The settlement of a class-action lawsuit involving Fifth Third Bank could change the way some financial institutions process customers’ monthly transactions.
Fifth Third agreed in August to establish a $9.5 million fund to pay customers who said the Cincinnati-based bank improperly charged them overdraft fees by “re-sequencing” debit-card and ATM transactions.
The federal suit in a Northern District of Illinois court claimed Fifth Third recorded larger transactions first, despite the order in which they were made, to maximize the number of overdraft fees it could charge.
In essence, the class of plaintiffs argued the bank, by processing a mortgage payment first, for instance, charged customers numerous overdraft fees on smaller, subsequent transactions when they didn’t have the funds in their checking accounts to cover them.
Fifth Third, which has 48 branches in the Indianapolis area, denies the claims and said both sides agreed to settle the case to avoid the costs of a risky trial.
The bank early this year switched to a system of processing transactions in chronological order rather than by amount, Fifth Third spokeswoman Natalie Guzman said.
“Our commitment to our customers is to provide the best services for our customers,” Guzman said. “Hopefully, this change will assist with that.”
More banks are expected to follow Fifth Third’s lead, though the dilemma of how to process transactions has vexed banks for years.
They mostly process them one of four ways: by smallest to largest amounts or vice versa, by order in which they were received, or by check number.
“Banks have kind of been all over the board on this,” said Joe DeHaven, president and CEO of the Indiana Bankers Association. “But at some point in the conversation [among bankers], this issue always comes up.”
Paying large transactions first, as the lawsuit accused Fifth Third of doing, can increase the number of overdrafts, the Federal Deposit Insurance Corp. acknowledged in a 2009 study.
A customer with a $50 account balance and a total of five transactions—one at $100 and four at $10—will be hit with five overdraft charges by a bank processing largest to smallest but only one charge by a bank processing smallest to largest, the FDIC said.
The study gave no recommendations but rather provided guidance to help banks “develop more effective overdraft programs to better serve customers,” the FDIC said.
Results of the survey showed 47.2 percent of banks that participated in the study processed transactions by smallest-to-largest and 24.7 percent by largest-to-smallest. In addition, 18.2 percent processed by check number and just 7.6 percent by order of receiving ATM and debit-card transactions.
But among the largest banks, those with at least $1 billion in assets, the study revealed that more than half, or 53.7 percent, processed transactions largest to smallest.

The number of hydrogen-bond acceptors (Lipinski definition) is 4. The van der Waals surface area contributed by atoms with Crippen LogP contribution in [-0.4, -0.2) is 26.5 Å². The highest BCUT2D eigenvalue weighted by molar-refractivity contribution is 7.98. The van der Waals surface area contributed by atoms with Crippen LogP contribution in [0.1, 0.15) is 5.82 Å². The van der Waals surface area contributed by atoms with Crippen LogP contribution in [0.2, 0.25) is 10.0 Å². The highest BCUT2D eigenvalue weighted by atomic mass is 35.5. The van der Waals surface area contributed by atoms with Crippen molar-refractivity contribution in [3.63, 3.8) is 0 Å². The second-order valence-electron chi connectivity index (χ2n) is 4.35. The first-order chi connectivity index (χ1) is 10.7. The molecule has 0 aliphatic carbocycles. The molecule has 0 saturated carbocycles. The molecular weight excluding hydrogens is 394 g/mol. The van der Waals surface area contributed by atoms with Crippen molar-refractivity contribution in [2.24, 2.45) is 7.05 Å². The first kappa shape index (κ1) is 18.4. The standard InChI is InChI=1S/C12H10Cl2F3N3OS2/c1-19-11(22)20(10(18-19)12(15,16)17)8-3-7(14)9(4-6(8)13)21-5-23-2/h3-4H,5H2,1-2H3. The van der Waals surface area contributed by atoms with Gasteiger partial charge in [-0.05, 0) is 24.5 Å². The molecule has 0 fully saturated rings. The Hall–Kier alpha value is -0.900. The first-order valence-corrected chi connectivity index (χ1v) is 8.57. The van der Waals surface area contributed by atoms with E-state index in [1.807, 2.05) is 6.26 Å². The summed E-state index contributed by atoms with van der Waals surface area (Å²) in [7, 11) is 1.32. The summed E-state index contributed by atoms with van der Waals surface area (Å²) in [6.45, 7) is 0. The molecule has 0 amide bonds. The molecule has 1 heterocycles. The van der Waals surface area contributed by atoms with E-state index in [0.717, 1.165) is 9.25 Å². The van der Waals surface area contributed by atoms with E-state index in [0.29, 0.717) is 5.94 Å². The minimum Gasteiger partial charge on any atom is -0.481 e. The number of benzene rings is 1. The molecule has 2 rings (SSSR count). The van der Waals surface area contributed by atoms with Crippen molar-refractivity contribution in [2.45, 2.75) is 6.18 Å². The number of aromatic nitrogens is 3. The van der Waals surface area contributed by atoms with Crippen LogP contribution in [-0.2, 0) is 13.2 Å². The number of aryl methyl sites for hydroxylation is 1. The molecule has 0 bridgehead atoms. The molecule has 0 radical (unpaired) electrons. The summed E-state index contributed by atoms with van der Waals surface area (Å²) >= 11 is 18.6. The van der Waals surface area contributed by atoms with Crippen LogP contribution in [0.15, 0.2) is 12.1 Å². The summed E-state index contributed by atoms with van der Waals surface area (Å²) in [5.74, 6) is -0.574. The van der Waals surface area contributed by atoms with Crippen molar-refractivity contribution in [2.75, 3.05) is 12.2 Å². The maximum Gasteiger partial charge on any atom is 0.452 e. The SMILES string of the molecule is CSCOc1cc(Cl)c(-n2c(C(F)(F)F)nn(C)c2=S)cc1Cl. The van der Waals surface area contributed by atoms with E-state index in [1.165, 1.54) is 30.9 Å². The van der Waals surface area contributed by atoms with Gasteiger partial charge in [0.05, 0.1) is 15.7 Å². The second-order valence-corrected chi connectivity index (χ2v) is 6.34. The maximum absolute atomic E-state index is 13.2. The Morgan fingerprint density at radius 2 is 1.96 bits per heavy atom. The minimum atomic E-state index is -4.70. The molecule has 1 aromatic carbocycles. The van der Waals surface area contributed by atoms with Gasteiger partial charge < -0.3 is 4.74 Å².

In the two years since the study, and in light of the recent class-action lawsuit, DeHaven thinks more banks have switched to processing transactions by date, or will.
“You’re potentially creating a problem for yourself [if you don’t],” he said, “and that’s the largest concern right now.”
The American Bankers Association in Washington, D.C., has not taken a position on the issue.
“Every bank has its own business model, and it really comes down to a business decision—what the bank feels is best for its consumers,” ABA spokeswoman Carol Kaplan said.
New York-based Chase, which has about 100 branches in the Indianapolis metro area, changed its processing method last year as President Obama signed into law a sweeping overhaul of lending and high-finance rules.
The rules include banning banks from charging overdraft fees without first getting permission from the customer.
Chase customers who opted out of overdraft protection will have their debit cards declined at time of sale if their accounts lack sufficient funds, Chase spokeswoman Nancy Norris said.
“We believe we’re doing it the way our customers want us to do it,” Norris said of the bank’s switch to processing by order instead of amount.
At the opposite end of the spectrum, tiny Heartland Community Bank in Franklin, with six area branches and $233 million in assets, for years has been processing transactions by check number and electronic purchases by date.
It’s fairest for customers, maintained CEO Steve Bechman, noting “it’s hard to argue with that reasoning.”
Regardless of what method banks use, DeHaven at the Indiana Bankers Association has a simple yet likely unachievable solution for all banking customers that could solve the problem.
Said DeHaven: “Put enough money in your checking account so they all clear. But we all know that’s not going to happen.”•